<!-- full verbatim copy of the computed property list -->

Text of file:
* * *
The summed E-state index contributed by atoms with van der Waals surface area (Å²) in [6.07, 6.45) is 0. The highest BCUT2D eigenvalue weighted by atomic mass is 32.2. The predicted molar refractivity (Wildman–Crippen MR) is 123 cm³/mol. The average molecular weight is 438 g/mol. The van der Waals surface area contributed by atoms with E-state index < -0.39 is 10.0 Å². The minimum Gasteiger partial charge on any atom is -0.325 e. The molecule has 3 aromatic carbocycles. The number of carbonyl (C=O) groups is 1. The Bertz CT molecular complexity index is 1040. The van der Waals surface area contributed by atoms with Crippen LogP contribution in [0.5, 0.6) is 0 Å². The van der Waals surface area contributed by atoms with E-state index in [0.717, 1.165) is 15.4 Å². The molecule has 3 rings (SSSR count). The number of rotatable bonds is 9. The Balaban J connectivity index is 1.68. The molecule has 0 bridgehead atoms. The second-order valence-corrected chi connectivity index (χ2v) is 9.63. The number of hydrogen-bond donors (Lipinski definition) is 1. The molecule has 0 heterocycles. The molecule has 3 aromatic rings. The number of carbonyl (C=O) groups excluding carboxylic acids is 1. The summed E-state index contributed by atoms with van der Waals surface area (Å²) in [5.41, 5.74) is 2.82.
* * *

The summed E-state index contributed by atoms with van der Waals surface area (Å²) in [6.07, 6.45) is 0. The highest BCUT2D eigenvalue weighted by atomic mass is 32.2. The predicted molar refractivity (Wildman–Crippen MR) is 123 cm³/mol. The average molecular weight is 438 g/mol. The van der Waals surface area contributed by atoms with E-state index < -0.39 is 10.0 Å². The minimum Gasteiger partial charge on any atom is -0.325 e. The molecule has 3 aromatic carbocycles. The number of carbonyl (C=O) groups is 1. The Bertz CT molecular complexity index is 1040. The van der Waals surface area contributed by atoms with Crippen LogP contribution in [0.5, 0.6) is 0 Å². The van der Waals surface area contributed by atoms with E-state index in [0.717, 1.165) is 15.4 Å². The molecule has 3 rings (SSSR count). The number of rotatable bonds is 9. The Balaban J connectivity index is 1.68. The molecule has 0 bridgehead atoms. The second-order valence-corrected chi connectivity index (χ2v) is 9.63. The number of hydrogen-bond donors (Lipinski definition) is 1. The molecule has 0 heterocycles. The molecule has 3 aromatic rings. The number of carbonyl (C=O) groups excluding carboxylic acids is 1. The summed E-state index contributed by atoms with van der Waals surface area (Å²) in [5.41, 5.74) is 2.82.